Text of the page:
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Fall In Love with Visual Basic All Over Again in Visual Studio 2008 : Page 3

Discover anew why Visual Basic is one of the most successful programming languages in history by exploring some of the new features Microsoft added to Visual Studio and Visual Basic.

Updated Ternary Operator
Dictionary.com defines ternary as "consisting or involving three; threefold; triple." For VB developers, the ternary IIf operator has provided a concise method for making conditional assignments. The IIf operator accepts three parameters. The first parameter is a Boolean expression. When the Boolean expression evaluates to True, the operator returns the value of the second parameter, and when it evaluates to False the operator returns the value of the third parameter.

For example, the following IIf operator code alternates the color string assigned to a variable. If the initial value of strColor is "White," the operator returns the second parameter value, "Gray," Conversely, an initial value of "Gray" results in the return of the third parameter, "White."

   strColor = IIf(strColor.Equals("White"), "Gray", "White").ToString()
Watch out, though; there is a potential side effect to using the IIf operator. The standard IIf operator always evaluates both the possible return values. Therefore, if either the second or third parameters are function calls, they will be called and evaluated.

Take a moment to review the ComputeOvertimePay and ComputeRegularPay functions shown below. Both work similarly, computing regular or overtime pay based on a parameter containing the number of hours worked. If you call ComputeOvertimePay with intHours <= 40, it throws an exception. The ComputeRegularPay function works similarly.

   Private Function ComputeOvertimePay(ByVal intHours As Integer) As Decimal
       If intHours > 40 Then
           Return CDec(intHours * 1.5 * c_PayPerHour)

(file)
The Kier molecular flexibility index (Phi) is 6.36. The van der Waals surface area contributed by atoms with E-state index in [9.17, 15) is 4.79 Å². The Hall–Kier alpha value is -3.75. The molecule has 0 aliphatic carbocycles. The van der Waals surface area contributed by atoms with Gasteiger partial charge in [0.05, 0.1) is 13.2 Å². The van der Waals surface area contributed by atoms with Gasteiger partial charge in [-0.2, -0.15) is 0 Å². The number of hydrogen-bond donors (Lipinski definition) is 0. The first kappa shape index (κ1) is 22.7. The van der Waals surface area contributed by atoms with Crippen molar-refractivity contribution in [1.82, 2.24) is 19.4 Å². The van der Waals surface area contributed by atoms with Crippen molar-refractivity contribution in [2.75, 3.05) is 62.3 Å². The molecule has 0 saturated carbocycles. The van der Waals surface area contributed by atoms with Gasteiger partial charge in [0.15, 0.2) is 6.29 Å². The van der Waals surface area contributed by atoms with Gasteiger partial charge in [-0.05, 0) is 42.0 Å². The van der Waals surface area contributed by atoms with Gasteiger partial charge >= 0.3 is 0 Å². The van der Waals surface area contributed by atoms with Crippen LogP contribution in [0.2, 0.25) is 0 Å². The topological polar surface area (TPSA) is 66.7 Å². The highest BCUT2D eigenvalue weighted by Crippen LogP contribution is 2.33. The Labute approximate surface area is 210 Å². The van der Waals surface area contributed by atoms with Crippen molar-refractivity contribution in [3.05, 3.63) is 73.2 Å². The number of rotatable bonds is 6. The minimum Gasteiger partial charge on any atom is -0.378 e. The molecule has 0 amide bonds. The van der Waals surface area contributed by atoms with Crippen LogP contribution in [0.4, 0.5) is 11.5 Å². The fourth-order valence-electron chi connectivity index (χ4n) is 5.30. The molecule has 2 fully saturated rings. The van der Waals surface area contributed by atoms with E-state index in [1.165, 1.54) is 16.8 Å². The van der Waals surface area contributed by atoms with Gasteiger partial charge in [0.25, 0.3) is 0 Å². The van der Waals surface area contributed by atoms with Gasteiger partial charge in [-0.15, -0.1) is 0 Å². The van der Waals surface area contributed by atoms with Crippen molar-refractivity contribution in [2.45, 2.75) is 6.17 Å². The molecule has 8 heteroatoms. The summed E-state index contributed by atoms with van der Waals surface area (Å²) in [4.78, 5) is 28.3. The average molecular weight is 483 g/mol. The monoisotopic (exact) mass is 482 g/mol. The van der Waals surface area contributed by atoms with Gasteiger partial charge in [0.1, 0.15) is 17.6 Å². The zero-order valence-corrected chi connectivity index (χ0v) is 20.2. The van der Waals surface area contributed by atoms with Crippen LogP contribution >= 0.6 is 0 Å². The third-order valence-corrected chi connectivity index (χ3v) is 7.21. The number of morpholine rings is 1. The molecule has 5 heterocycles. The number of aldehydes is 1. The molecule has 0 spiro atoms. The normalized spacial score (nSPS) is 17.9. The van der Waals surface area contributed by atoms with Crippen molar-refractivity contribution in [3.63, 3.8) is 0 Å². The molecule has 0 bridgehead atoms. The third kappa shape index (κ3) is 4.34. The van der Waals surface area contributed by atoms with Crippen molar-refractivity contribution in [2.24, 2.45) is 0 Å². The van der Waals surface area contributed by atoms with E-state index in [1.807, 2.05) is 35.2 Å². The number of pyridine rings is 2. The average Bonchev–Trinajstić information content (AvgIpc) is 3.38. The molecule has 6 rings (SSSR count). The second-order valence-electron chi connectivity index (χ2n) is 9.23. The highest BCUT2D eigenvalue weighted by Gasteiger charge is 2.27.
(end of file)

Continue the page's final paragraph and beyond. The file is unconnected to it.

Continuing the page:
Throw New ApplicationException("Hours too low.")
       End If
   End Function
   Private Function ComputeRegularPay(ByVal intHours As Integer) As Decimal
       If intHours <= 40 Then
           Return intHours * c_PayPerHour
           Throw New ApplicationException("Hours too high.")
       End If
   End Function
Now consider the code below that uses the ternary operator to compute an employee's wages. Passing a value of 32 to both functions causes the ComputeOvertimePay function to throw an exception.

   pay = CDec(IIf( intHours > 40, _
      ComputeOvertimePay(32), ComputeRegularPay(32)))
In short, the IIf ternary operator functions similar to the more verbose code shown below. In other words, the single line of code above is the same as writing:

   intHours1 = ComputeOverTimePay(32)
   intHours2 = ComputeRegularPay(32) 
   If intHours > 40 Then
       Return intHours1
       Return intHours2
   End If
VB9 introduces a new and syntactically simplified form of the ternary operator called If (note the loss of the extra "I") that prevents the unwanted behavior by evaluating only the appropriate expression—the other expression is never evaluated. In the code sample below, because the first expression (intHours > 40) evaluates to False, the new If operator calls only the ComputeRegularPay function.

   inHours = 32
   pay = CDec(If( intHours > 40, _
In other words, it functions identically to:

   If intHours <= 40 Then
       Return ComputeOverTimePay(32)